Since the Democrats took control of the U.S. House last November, their efforts to restore the Voting Rights Act (VRA) — gutted by the U.S. Supreme Court in its 2013 Shelby County v. Holder decision — have continued despite entrenched Republican opposition.

On Sept. 10, the House Judiciary's Subcommittee on the Constitution, Civil Rights, and Civil Liberties once again focused the nation's attention on the VRA with a hearing titled "Evidence of Current and Ongoing Voting Discrimination."

Witnesses included several prominent civil rights leaders: Derrick Johnson, president of the NAACP; Vanita Gupta, president and CEO of the Leadership Conference on Civil and Human Rights; Dale Ho, director of the American Civil Liberties' Voting Rights Project; Myrna Perez, director of the Brennan Center for Justice's Voting Rights and Elections Program, and Natalie A. Landreth, senior staff attorney at the Native American Rights Fund.

Also on the panel was J. Christian Adams, president and general counsel of the conservative Public Interest Legal Foundation and a former member of the Justice Department under the Bush administration. Adams has been known to spread false and exaggerated claims about voter fraud. 

The witnesses began by reporting their findings of ongoing voter discrimination at the state and local level.

After the Supreme Court effectively struck down the Section 5 of the VRA that required states and counties with a history of voting discrimination — most of them in the South — to get federal preclearance for election law changes, Republican state lawmakers began promoting restrictive voting laws that explicitly targeted voters of color. Of the 13 Southern states, 11 adopted such laws in Shelby's wake. Among them are states that were covered in whole by the preclearance requirement, including Alabama, Georgia, Mississippi, South Carolina, Texas, and Virginia, as well as those covered in part, such as North Carolina.

"Justice Ruth Bader Ginsburg famously warned about the Supreme Court's decision striking down a part of the voting rights act was like, quote, throwing away your umbrella in a rainstorm, and sure enough, after the decision a downpour came with a wave of discriminatory voting laws," said the ACLU's Ho. Among them were measures that required voter ID, scaled back early voting periods, cut polling locations, restricted absentee ballots, and limited voter registration. 

Gupta, who previously led the Obama Justice Department's Civil Rights Division, emphasized the impact of polling place closures on voter turnout. She referenced a report recently released by The Leadership Conference that examined polling places in 750 counties once covered by Section 5. It found that 1,688 polling places were closed between 2012 and 2018, largely in black communities. Polling place closures often lead to long lines, voter confusion, and transportation challenges.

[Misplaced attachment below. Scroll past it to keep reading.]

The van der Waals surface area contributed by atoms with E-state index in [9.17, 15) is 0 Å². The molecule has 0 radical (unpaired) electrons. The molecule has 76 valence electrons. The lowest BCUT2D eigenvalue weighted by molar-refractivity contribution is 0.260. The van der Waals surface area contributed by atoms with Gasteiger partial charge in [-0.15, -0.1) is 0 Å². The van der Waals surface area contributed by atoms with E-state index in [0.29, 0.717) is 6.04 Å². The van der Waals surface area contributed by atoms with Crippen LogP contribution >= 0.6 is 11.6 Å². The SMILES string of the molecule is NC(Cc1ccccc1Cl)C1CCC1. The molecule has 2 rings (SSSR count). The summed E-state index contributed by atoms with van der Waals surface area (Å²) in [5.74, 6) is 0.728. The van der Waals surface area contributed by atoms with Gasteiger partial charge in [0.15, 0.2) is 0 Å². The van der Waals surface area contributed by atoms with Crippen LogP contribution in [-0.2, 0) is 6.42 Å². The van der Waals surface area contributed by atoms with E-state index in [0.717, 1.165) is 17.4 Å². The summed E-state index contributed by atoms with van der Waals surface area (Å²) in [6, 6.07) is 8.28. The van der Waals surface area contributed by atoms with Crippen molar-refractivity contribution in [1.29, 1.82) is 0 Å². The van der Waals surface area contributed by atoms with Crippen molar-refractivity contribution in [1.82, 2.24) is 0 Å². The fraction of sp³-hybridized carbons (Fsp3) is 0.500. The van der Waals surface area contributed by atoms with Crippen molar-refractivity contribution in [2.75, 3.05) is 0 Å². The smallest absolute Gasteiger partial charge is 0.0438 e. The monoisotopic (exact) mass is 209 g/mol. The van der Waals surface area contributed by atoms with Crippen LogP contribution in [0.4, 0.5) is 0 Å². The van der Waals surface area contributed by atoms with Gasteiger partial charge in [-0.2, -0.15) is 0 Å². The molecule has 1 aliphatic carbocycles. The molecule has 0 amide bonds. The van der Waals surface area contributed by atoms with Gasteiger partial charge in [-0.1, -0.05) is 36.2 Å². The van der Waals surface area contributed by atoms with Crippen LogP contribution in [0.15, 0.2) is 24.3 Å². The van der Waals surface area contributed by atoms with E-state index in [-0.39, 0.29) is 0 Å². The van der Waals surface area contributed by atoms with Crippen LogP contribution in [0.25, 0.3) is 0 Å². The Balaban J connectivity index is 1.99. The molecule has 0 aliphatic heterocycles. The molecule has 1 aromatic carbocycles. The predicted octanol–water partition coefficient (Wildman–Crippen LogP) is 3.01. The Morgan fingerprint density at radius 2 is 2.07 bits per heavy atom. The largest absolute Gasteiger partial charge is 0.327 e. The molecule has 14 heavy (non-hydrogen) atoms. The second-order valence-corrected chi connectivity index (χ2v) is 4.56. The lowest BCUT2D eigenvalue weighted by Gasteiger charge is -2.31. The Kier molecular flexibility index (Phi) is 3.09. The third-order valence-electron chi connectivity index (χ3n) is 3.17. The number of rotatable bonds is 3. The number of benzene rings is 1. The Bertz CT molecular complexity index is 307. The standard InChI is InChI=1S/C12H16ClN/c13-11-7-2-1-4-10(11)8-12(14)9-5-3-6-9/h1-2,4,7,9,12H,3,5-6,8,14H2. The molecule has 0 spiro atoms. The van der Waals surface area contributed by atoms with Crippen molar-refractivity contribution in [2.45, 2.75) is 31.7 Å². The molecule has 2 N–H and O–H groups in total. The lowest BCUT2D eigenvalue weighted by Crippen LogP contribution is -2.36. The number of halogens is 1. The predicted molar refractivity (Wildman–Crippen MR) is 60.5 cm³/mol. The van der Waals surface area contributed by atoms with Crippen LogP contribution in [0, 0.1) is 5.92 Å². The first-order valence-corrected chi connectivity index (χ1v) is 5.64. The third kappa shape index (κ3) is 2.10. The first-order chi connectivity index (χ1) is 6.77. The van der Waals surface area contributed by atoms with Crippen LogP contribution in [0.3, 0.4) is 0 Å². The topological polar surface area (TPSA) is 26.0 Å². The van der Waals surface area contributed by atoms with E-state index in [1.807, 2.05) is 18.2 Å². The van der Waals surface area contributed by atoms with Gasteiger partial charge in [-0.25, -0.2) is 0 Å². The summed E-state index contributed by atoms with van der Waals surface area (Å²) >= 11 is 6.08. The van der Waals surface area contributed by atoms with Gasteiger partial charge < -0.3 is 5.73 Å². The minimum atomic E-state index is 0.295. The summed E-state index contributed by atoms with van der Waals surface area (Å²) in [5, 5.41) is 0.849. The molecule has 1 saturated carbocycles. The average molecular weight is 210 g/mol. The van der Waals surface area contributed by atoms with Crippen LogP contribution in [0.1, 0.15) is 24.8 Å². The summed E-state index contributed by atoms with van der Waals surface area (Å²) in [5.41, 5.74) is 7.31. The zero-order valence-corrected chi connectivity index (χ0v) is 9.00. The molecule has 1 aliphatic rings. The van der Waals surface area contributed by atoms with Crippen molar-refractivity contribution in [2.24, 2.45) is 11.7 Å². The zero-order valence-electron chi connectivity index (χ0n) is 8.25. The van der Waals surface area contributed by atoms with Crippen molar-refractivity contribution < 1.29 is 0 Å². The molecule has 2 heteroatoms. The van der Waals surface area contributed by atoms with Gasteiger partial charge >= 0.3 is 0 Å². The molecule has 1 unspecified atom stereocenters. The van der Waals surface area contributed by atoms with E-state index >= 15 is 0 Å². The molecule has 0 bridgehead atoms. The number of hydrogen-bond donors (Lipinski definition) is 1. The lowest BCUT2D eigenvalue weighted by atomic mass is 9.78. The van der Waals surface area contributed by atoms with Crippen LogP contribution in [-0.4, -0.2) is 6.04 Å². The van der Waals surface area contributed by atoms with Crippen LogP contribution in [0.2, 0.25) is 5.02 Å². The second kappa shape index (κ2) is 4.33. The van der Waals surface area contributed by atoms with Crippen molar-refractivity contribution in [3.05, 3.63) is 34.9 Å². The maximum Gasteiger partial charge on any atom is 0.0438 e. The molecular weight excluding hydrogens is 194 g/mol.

"Without preclearance, states are under no obligation to evaluate the discriminatory impacts and potential harms of polling place closures," said Gupta.

The NAACP's Johnson pointed out that without preclearance and a responsive Justice Department the burden of combating voting discrimination has fallen on legal organizations and voting rights activists. "Our branches and members are asked to do what used to be the job of the federal government — protect the right to vote," he said. "To be clear, we're fighting back wherever and whenever we can. This is not sustainable. Congress must step up to combat this nation's epidemic."

 Noting that prior to Shelby jurisdictions had to clear changes to their purge practices with the Justice Department, the Brennan Center's Perez reported that almost 16 million people were removed from the voting rolls between 2014 and 2016. "It's difficult to address the effects of bad purges until it is too late," she said. "That's why Section 5's preclearance process is well tailored to address not only voter discrimination and other forms but the purge problem specifically"

Landreth focused on how losing preclearance protections has affected Native American voters. In the first election after Shelby in formerly preclearance-covered Arizona, for example, Maricopa County reduced the number of polling places from hundreds down to about 60 in 2016, resulting in voters standing in line for as long as six hours to cast a ballot. The voters were forced to sue to get polling places reopened.

"Why do these voters have to sue to not wait in a four- to six-hour line?" asked Landreth. "Because preclearance is gone."

Besides detailing problems, the hearing also considered solutions — and all of the witnesses agreed that restoring Section 5 of the VRA was critical. There are currently several bills in Congress that would restore the VRA, all of them stalled in the legislative process because of inaction by Republican leaders.

"Make no mistake — Congress has ample evidence [of the need] to restore the Voting Rights Act to its full strength," said Johnson. "No one can deny the strong record that supports immediate passage."